# Mocks: Integrating with testthat

#### 2019-09-03

Mock object, which is a part of the mockery package, started as an extension to testthat’s with_mock() facility. Its main purpose was to simplify the replacement (mocking) of a given function by means of with_mock and the later verification of actual calls invoked on the replacing function.

The mockery package which provides its own stubbing facility, the stub() function. Here, however, we will look only at how mock() can be used together with with_mock().

## Mocks

### Creating a mock function

Mocking is a well-known technique when it comes to unit-testing and in most languages there is some notion of a mock object. In R, however, the natural equivalent of a mock object is a mock function - and this is exactly what a call to mock() will produce.

m <- mock()

### Return values

Let’s look at arguments accepted by the mock() factory function. The main is a list of values which will be returned upon subsequent calls to m.

m <- mock(1, 2, 3)
m()
#> [1] 1
m()
#> [1] 2
m()
#> [1] 3

mock() can take also an expression which will be evaluated upon a call.

x <- 1
y <- 2
m <- mock(x + y)
m()
#> [1] 3

### Cycling through return values

By default, if the total number of calls exceeds the number of defined return values, the mock function will throw an exception. However, one can also choose to cycle through the list of retun values by setting the cycle argument of mock() to TRUE.

m <- mock(1, 2)
m()
#> [1] 1
m()
#> [1] 2
m()
#> Error: too many calls to mock object and cycle set to FALSE
m <- mock(1, 2, cycle = TRUE)
m()
#> [1] 1
m()
#> [1] 2
m()
#> [1] 1
m()
#> [1] 2

If a return value is defined by an expression, this expression will be evaluated each time a cycle reaches its position.

x <- 1
y <- 2
m <- mock(1, x + y, cycle = TRUE)

m()
#> [1] 1
m()
#> [1] 3
y <- 10
m()
#> [1] 1
m()
#> [1] 11

### Evaluating expression in an environment of choice

Finally, one can specify the environment where the return expression is evaluated.

x <- 1
y <- 2
e <- new.env()
m <- mock(x + y, envir = e, cycle = TRUE)

m()
#> [1] 3
e\$x <- 10
m()
#> [1] 12

## Integration with with_mock()

### Simple integration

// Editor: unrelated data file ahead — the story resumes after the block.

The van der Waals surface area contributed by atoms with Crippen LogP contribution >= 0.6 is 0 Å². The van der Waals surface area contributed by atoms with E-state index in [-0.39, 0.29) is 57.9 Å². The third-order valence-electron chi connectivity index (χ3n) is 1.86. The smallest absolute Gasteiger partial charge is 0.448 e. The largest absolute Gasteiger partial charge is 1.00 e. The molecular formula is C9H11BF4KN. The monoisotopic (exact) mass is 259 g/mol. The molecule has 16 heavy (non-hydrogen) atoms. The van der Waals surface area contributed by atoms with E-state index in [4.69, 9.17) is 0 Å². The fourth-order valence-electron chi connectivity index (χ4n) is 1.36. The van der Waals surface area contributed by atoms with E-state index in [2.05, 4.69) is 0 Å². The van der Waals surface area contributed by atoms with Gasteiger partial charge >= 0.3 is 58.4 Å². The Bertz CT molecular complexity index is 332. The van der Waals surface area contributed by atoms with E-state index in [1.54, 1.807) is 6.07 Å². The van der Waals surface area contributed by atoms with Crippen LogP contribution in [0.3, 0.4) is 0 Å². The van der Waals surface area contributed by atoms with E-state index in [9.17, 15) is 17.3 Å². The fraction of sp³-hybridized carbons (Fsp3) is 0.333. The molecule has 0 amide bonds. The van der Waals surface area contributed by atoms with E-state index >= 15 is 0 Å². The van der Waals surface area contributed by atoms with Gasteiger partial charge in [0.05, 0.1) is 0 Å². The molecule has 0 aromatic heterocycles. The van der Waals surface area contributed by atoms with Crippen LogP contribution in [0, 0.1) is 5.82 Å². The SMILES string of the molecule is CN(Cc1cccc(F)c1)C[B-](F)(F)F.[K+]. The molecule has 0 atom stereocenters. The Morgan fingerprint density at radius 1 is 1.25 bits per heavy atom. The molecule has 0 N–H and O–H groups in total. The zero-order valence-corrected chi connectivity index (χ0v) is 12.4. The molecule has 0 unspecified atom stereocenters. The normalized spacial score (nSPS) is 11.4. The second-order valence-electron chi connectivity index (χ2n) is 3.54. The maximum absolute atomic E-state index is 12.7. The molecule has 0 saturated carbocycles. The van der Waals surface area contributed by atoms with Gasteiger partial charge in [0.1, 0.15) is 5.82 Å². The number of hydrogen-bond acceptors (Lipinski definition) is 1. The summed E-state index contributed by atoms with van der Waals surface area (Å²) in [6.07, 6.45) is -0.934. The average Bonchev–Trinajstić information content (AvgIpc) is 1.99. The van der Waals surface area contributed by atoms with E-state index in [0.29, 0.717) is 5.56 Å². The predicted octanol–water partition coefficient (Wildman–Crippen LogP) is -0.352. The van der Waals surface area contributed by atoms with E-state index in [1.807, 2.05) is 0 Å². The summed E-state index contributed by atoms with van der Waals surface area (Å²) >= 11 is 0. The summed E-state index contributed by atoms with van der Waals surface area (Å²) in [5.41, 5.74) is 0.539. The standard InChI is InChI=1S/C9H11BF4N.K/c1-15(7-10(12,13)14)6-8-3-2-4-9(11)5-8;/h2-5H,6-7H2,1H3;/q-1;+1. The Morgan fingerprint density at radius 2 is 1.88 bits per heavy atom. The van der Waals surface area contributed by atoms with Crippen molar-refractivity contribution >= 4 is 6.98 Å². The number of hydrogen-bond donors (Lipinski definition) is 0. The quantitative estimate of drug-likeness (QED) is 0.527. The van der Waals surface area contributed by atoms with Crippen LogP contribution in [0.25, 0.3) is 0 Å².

Using mock functions with testthat’s with_mock() is pretty straightforward.

library(testthat)

m <- mock(1)
f <- function (x) summary(x)
with_mock(f = m, {
expect_equal(f(iris), 1)
})

### Verifying the number of calls

The mockery package comes with a few additional expectations which might turn out to be a very useful extension to testthat’s API. One can for example verify the number and signature of calls invoked on a mock function, as well as the values of arguments passed in those calls.

First, let’s make sure the mocked function is called exactly as many times as we expect. This can be done with expect_called().

m <- mock(1, 2)

m()
#> [1] 1
expect_called(m, 1)

m()
#> [1] 2
expect_called(m, 2)

And here is what happens when we get the number of calls wrong.

expect_called(m, 1)
#> Error: mock object has not been called 1 time.
expect_called(m, 3)
#> Error: mock object has not been called 3 times.

### Verify the call signature

Another new expectation is expect_call() which compares the signature of the actual call as invoked on the mock function with the expected one. It takes as arguments: the mock function, the call number, expected call.

m <- mock(1)
with_mock(summary = m, {
summary(iris)
})
#> [1] 1

expect_call(m, 1, summary(iris))

And here is what happens if the call doesn’t match.

expect_call(m, 1, summary(x))
#> Error: expected call summary(x) does not mach actual call summary(iris).

### Verify values of argument

Finally, one can verify whether the actual values of arguments passed to the mock function match the expectation. Following the previous example of summary(iris) we can make sure that the object parameter passed to m() was actually the iris dataset.

expect_args(m, 1, iris)

Here is what happens if the value turns out to be different.

expect_args(m, 1, iris[-1, ])
#> Error: arguments to call #1 not equal to expected arguments.
#> Component 1: Attributes: < Component "row.names": Numeric: lengths (150, 149) differ >
#> Component 1: Component 1: Numeric: lengths (150, 149) differ
#> Component 1: Component 2: Numeric: lengths (150, 149) differ
#> Component 1: Component 3: Numeric: lengths (150, 149) differ
#> Component 1: Component 4: Numeric: lengths (150, 149) differ
#> Component 1: Component 5: Lengths: 150, 149
#> Component 1: Component 5: Lengths (150, 149) differ (string compare on first 149)
#> Component 1: Component 5: 2 string mismatches
#> expected argument list does not mach actual one.

If the call has been made with an explicit argument name the same has to appear in expect_args().

m <- mock(1)
with_mock(summary = m, {
summary(object = iris)
})
#> [1] 1

expect_args(m, 1, object = iris)

Omitting the name results in an error.

expect_args(m, 1, iris)
#> Error: arguments to call #1 not equal to expected arguments.
#> names for target but not for current
#> expected argument list does not mach actual one.

More information can be found in examples presented in manual pages for ?mock and ?expect_call. Extensive information about testing in R can be found in the documentation for the testthat package.